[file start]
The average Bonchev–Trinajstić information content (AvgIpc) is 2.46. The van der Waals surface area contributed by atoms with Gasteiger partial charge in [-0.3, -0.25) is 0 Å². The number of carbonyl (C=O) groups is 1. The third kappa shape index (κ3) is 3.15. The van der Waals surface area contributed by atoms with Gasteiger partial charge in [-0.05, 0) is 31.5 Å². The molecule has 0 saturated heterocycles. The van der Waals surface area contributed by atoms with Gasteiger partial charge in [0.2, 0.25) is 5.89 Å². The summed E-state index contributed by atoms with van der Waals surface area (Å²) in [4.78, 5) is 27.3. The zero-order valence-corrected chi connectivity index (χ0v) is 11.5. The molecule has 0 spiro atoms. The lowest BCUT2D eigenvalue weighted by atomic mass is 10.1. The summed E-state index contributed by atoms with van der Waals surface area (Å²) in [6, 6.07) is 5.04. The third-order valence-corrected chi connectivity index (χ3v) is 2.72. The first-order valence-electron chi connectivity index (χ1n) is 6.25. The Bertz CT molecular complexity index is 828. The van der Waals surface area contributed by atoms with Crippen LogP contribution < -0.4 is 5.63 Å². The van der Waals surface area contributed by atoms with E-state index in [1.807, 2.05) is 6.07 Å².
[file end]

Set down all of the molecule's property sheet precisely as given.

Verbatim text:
The average Bonchev–Trinajstić information content (AvgIpc) is 2.46. The van der Waals surface area contributed by atoms with Gasteiger partial charge in [-0.3, -0.25) is 0 Å². The number of carbonyl (C=O) groups is 1. The third kappa shape index (κ3) is 3.15. The van der Waals surface area contributed by atoms with Gasteiger partial charge in [-0.05, 0) is 31.5 Å². The molecule has 0 saturated heterocycles. The van der Waals surface area contributed by atoms with Gasteiger partial charge in [0.2, 0.25) is 5.89 Å². The summed E-state index contributed by atoms with van der Waals surface area (Å²) in [4.78, 5) is 27.3. The zero-order valence-corrected chi connectivity index (χ0v) is 11.5. The molecule has 0 spiro atoms. The lowest BCUT2D eigenvalue weighted by atomic mass is 10.1. The summed E-state index contributed by atoms with van der Waals surface area (Å²) in [6, 6.07) is 5.04. The third-order valence-corrected chi connectivity index (χ3v) is 2.72. The first-order valence-electron chi connectivity index (χ1n) is 6.25. The Bertz CT molecular complexity index is 828. The van der Waals surface area contributed by atoms with Crippen LogP contribution < -0.4 is 5.63 Å². The van der Waals surface area contributed by atoms with E-state index in [1.807, 2.05) is 6.07 Å².